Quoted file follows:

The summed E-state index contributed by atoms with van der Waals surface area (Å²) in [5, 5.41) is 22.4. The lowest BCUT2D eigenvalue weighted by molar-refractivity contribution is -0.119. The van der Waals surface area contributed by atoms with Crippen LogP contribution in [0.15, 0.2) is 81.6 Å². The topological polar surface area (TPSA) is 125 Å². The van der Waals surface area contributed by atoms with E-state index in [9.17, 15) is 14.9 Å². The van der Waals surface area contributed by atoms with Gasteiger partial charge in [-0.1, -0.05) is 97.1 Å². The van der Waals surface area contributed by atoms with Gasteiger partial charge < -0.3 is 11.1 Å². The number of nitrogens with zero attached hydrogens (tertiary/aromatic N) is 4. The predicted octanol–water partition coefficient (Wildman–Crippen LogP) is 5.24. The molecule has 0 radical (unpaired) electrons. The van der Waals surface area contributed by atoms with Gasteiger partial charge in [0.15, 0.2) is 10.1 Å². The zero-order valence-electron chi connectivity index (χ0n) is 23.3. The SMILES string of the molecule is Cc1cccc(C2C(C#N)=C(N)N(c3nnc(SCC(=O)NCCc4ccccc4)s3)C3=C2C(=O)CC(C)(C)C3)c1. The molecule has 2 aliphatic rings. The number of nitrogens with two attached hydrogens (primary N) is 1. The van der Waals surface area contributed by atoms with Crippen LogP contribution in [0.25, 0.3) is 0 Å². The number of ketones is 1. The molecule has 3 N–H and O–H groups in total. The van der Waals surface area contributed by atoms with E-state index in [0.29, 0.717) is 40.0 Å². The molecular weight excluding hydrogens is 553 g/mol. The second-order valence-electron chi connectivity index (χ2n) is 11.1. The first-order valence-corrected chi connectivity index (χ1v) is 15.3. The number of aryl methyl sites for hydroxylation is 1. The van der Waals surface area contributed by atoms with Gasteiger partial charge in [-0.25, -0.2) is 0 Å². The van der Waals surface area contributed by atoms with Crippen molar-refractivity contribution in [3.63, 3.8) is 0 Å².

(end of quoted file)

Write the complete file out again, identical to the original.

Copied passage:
The summed E-state index contributed by atoms with van der Waals surface area (Å²) in [5, 5.41) is 22.4. The lowest BCUT2D eigenvalue weighted by molar-refractivity contribution is -0.119. The van der Waals surface area contributed by atoms with Crippen LogP contribution in [0.15, 0.2) is 81.6 Å². The topological polar surface area (TPSA) is 125 Å². The van der Waals surface area contributed by atoms with E-state index in [9.17, 15) is 14.9 Å². The van der Waals surface area contributed by atoms with Gasteiger partial charge in [-0.1, -0.05) is 97.1 Å². The van der Waals surface area contributed by atoms with Gasteiger partial charge < -0.3 is 11.1 Å². The number of nitrogens with zero attached hydrogens (tertiary/aromatic N) is 4. The predicted octanol–water partition coefficient (Wildman–Crippen LogP) is 5.24. The molecule has 0 radical (unpaired) electrons. The van der Waals surface area contributed by atoms with Gasteiger partial charge in [0.15, 0.2) is 10.1 Å². The zero-order valence-electron chi connectivity index (χ0n) is 23.3. The SMILES string of the molecule is Cc1cccc(C2C(C#N)=C(N)N(c3nnc(SCC(=O)NCCc4ccccc4)s3)C3=C2C(=O)CC(C)(C)C3)c1. The molecule has 2 aliphatic rings. The number of nitrogens with two attached hydrogens (primary N) is 1. The van der Waals surface area contributed by atoms with Crippen LogP contribution in [0.25, 0.3) is 0 Å². The number of ketones is 1. The molecule has 3 N–H and O–H groups in total. The van der Waals surface area contributed by atoms with E-state index in [0.29, 0.717) is 40.0 Å². The molecular weight excluding hydrogens is 553 g/mol. The second-order valence-electron chi connectivity index (χ2n) is 11.1. The first-order valence-corrected chi connectivity index (χ1v) is 15.3. The number of aryl methyl sites for hydroxylation is 1. The van der Waals surface area contributed by atoms with Gasteiger partial charge in [-0.25, -0.2) is 0 Å². The van der Waals surface area contributed by atoms with Crippen molar-refractivity contribution in [3.63, 3.8) is 0 Å².